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The future is not so far away

driverless rcv

The industrial revolution or ‘first machine age’ was a period of huge technological progression. It enabled manufacturing to be scaled up drastically, and this industrialisation also supported improvements in transportation, communication and banking.

Today, we stand on the brink of the ‘second machine age’ – but what does this mean and how is it likely to affect the waste and recy­cling sector?

The second machine age is going to see the automation of many cognitive tasks, which will make software-driven machines substitutes for humans rather than complements. Examples often cited are the ability for ‘machines’ to grade students’ essays more objectively, consist­ently and quickly than humans or to better diagnose disease.

Not all the innovations coming out of this age will stretch into our sector, but there is little doubt that some emerging technologies will spark massive changes in the way we do business. Here are some examples of changing technolo­gies that are going to drive signifi­cant development in the sector.

Exponential growth in digitalisation

This encompasses a huge range of elements but, fundamentally, it will give us the ability to manage huge volumes of data in realtime and create a truly paperless envi­ronment by driving business into the ‘cloud’. A practical example might be the use of jetbots, which are capable of learning from their experiences, to create a digital cus­tomer services environment.

This would be a million miles away from the decision-based ‘computer says no’ systems we all currently dread. It would, in fact, result in a highly dynamic and sophisticated experience for the customer, meaning that as little as 10% of enquiries would need to be dealt with by humans on the phone.

Internet of things

The way we interact with technol­ogy is also changing. Some of us will already be familiar with talk­ing to Alexa, the virtual personal assistant, more than members of our own family, and this is set to continue. Bins with sensors are not commonplace but they are far from revolutionary.

What may be a game-changer is the ability to use Lora – a low-power wide area network that enables device–to–device or bin-to-bin connectivity. It allows us to understand the capacity in a particular area without the need for numerous 3G sims, which would currently make the cost prohibitive.

Driverless vehicles

This is already happening in our sector. As previously featured in MRW, Volvo Group, together with Swedish waste and recycling spe­cialist Renova are testing an autonomous refuse truck for use in the urban environment.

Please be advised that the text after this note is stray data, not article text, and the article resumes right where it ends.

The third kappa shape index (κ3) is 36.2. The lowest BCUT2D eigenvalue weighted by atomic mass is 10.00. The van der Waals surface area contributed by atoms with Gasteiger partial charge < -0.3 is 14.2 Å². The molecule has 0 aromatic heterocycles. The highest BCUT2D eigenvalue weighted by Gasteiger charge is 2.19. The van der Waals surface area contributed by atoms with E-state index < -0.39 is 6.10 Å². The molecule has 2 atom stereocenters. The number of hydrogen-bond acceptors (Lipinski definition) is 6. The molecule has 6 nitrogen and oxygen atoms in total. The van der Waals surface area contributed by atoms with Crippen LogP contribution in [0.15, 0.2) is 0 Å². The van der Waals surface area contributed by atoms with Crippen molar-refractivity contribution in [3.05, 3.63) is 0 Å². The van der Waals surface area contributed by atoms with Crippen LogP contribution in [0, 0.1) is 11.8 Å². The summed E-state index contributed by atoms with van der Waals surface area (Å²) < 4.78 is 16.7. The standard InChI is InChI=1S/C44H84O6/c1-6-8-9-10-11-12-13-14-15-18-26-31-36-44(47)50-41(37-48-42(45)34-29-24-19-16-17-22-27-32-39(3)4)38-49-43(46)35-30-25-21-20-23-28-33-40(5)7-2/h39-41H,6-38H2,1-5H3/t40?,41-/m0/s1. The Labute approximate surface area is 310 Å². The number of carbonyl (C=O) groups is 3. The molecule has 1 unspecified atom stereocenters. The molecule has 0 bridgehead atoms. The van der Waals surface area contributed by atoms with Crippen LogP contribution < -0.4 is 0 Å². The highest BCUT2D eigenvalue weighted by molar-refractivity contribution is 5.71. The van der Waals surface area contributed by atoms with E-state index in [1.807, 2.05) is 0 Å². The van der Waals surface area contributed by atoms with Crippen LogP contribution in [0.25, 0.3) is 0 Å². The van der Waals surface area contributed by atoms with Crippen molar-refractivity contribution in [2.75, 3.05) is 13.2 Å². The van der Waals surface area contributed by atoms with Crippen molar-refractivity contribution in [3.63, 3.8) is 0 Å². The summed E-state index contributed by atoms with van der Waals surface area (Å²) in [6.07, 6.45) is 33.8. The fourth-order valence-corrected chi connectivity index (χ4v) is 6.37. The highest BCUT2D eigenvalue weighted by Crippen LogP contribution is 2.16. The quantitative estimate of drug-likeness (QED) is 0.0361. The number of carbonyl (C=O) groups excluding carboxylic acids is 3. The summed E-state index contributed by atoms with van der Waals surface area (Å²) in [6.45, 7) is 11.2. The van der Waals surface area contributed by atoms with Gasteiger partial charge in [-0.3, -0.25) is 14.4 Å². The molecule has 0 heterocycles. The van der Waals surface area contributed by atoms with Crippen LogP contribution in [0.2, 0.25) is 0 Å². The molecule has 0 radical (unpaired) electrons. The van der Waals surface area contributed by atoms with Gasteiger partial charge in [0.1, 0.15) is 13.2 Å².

Sensors monitor the vehicle’s vicinity and the truck stops imme­diately if an obstacle suddenly appears in its path. The route is pre-programmed and the truck drives itself from one wheelie bin to the next. The driver can focus on refuse collection and does not have to keep climbing in and out of the cab.

This has the potential to reduce occupational injuries, such as wear in knee joints, and offers environmental upsides because gear-changing, steering and speed are constantly optimised for low fuel consumption and emissions.

This rapid innovation means it is now the right time for busi­nesses to start to think about how they can best develop their digital strategies to improve and grow. In doing this there are a number of key considerations.

First, is their data of a sufficient quality to support these technolo­gies? We can automate a truck but only if it has an address to go to – although the second time around it will have learnt the location.

Responsibility is also an impor­tant point. US giant Waste Man­agement recently appointed a chief digital officer for the first time. This enables it to take own­ership across the business, and means responsibility does not need to sit in a specific function such as IT or marketing.

Finally, there is the importance of harmonisation and the need to work together. This is true within an organisation and across the sector. By working together, we will be able to harness the power of technology and data to acceler­ate rapidly the drive to a more resource-efficient economy.

Mark Abbas is chief marketing officer at AMCS Group 

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